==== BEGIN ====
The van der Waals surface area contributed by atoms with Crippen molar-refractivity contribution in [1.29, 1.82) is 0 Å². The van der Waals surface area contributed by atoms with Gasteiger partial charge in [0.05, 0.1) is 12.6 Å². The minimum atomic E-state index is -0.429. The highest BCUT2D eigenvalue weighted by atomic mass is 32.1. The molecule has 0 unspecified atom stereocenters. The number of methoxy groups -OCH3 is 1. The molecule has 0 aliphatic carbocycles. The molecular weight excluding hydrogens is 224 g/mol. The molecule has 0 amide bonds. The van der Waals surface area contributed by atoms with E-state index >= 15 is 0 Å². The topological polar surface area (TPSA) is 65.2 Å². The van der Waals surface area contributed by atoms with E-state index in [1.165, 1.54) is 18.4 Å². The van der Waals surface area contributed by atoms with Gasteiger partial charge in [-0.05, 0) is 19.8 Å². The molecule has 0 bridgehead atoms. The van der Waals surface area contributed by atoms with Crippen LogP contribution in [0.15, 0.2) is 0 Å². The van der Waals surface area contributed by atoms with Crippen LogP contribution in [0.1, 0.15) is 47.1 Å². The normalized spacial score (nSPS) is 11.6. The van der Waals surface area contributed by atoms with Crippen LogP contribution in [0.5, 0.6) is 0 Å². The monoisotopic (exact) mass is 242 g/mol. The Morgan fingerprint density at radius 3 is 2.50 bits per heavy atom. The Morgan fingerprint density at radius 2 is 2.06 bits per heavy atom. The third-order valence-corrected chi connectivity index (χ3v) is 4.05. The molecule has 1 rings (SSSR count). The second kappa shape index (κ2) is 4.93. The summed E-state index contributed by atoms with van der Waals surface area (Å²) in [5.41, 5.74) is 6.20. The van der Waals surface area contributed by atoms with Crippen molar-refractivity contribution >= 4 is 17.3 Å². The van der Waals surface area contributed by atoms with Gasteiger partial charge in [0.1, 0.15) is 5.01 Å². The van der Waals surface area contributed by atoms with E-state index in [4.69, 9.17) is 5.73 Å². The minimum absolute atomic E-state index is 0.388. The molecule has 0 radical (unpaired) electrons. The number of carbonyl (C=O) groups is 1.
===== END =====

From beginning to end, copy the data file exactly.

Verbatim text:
The van der Waals surface area contributed by atoms with Crippen molar-refractivity contribution in [1.29, 1.82) is 0 Å². The van der Waals surface area contributed by atoms with Gasteiger partial charge in [0.05, 0.1) is 12.6 Å². The minimum atomic E-state index is -0.429. The highest BCUT2D eigenvalue weighted by atomic mass is 32.1. The molecule has 0 unspecified atom stereocenters. The number of methoxy groups -OCH3 is 1. The molecule has 0 aliphatic carbocycles. The molecular weight excluding hydrogens is 224 g/mol. The molecule has 0 amide bonds. The van der Waals surface area contributed by atoms with E-state index >= 15 is 0 Å². The topological polar surface area (TPSA) is 65.2 Å². The van der Waals surface area contributed by atoms with E-state index in [1.165, 1.54) is 18.4 Å². The van der Waals surface area contributed by atoms with Gasteiger partial charge in [-0.05, 0) is 19.8 Å². The molecule has 0 bridgehead atoms. The van der Waals surface area contributed by atoms with Crippen LogP contribution in [0.15, 0.2) is 0 Å². The van der Waals surface area contributed by atoms with Crippen LogP contribution in [0.1, 0.15) is 47.1 Å². The normalized spacial score (nSPS) is 11.6. The van der Waals surface area contributed by atoms with Crippen LogP contribution in [0.5, 0.6) is 0 Å². The monoisotopic (exact) mass is 242 g/mol. The Morgan fingerprint density at radius 3 is 2.50 bits per heavy atom. The Morgan fingerprint density at radius 2 is 2.06 bits per heavy atom. The third-order valence-corrected chi connectivity index (χ3v) is 4.05. The molecule has 1 rings (SSSR count). The second kappa shape index (κ2) is 4.93. The summed E-state index contributed by atoms with van der Waals surface area (Å²) in [5.41, 5.74) is 6.20. The van der Waals surface area contributed by atoms with Crippen molar-refractivity contribution >= 4 is 17.3 Å². The van der Waals surface area contributed by atoms with Gasteiger partial charge in [0.1, 0.15) is 5.01 Å². The van der Waals surface area contributed by atoms with E-state index in [4.69, 9.17) is 5.73 Å². The minimum absolute atomic E-state index is 0.388. The molecule has 0 radical (unpaired) electrons. The number of carbonyl (C=O) groups is 1.